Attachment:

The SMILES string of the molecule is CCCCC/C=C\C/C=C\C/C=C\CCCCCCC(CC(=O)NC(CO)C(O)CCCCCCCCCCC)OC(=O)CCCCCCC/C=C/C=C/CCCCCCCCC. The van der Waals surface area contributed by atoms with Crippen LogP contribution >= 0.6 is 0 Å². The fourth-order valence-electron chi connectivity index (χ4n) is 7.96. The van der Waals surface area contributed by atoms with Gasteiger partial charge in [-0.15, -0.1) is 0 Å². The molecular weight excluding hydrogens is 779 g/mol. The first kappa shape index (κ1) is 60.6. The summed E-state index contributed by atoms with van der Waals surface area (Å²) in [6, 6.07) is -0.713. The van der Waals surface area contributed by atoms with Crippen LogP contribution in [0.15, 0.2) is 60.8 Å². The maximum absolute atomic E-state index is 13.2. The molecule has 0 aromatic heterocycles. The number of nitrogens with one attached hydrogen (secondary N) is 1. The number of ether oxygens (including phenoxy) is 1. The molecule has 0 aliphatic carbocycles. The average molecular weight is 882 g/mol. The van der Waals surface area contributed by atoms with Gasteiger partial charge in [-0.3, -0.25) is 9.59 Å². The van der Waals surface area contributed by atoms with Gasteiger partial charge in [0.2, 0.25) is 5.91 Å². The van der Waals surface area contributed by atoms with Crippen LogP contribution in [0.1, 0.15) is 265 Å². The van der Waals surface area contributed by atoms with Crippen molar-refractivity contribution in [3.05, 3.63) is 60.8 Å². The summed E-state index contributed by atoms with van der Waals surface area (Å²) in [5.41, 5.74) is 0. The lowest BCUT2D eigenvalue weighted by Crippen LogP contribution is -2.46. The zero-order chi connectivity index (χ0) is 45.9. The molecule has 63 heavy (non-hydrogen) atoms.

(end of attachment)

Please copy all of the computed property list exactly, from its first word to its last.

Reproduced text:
The SMILES string of the molecule is CCCCC/C=C\C/C=C\C/C=C\CCCCCCC(CC(=O)NC(CO)C(O)CCCCCCCCCCC)OC(=O)CCCCCCC/C=C/C=C/CCCCCCCCC. The van der Waals surface area contributed by atoms with Crippen LogP contribution >= 0.6 is 0 Å². The fourth-order valence-electron chi connectivity index (χ4n) is 7.96. The van der Waals surface area contributed by atoms with Gasteiger partial charge in [-0.15, -0.1) is 0 Å². The molecular weight excluding hydrogens is 779 g/mol. The first kappa shape index (κ1) is 60.6. The summed E-state index contributed by atoms with van der Waals surface area (Å²) in [6, 6.07) is -0.713. The van der Waals surface area contributed by atoms with Crippen LogP contribution in [0.15, 0.2) is 60.8 Å². The maximum absolute atomic E-state index is 13.2. The molecule has 0 aromatic heterocycles. The number of nitrogens with one attached hydrogen (secondary N) is 1. The number of ether oxygens (including phenoxy) is 1. The molecule has 0 aliphatic carbocycles. The average molecular weight is 882 g/mol. The van der Waals surface area contributed by atoms with Gasteiger partial charge in [-0.3, -0.25) is 9.59 Å². The van der Waals surface area contributed by atoms with Gasteiger partial charge in [0.2, 0.25) is 5.91 Å². The van der Waals surface area contributed by atoms with Crippen LogP contribution in [0.1, 0.15) is 265 Å². The van der Waals surface area contributed by atoms with Crippen molar-refractivity contribution in [3.05, 3.63) is 60.8 Å². The summed E-state index contributed by atoms with van der Waals surface area (Å²) in [5.41, 5.74) is 0. The lowest BCUT2D eigenvalue weighted by Crippen LogP contribution is -2.46. The zero-order chi connectivity index (χ0) is 45.9. The molecule has 63 heavy (non-hydrogen) atoms.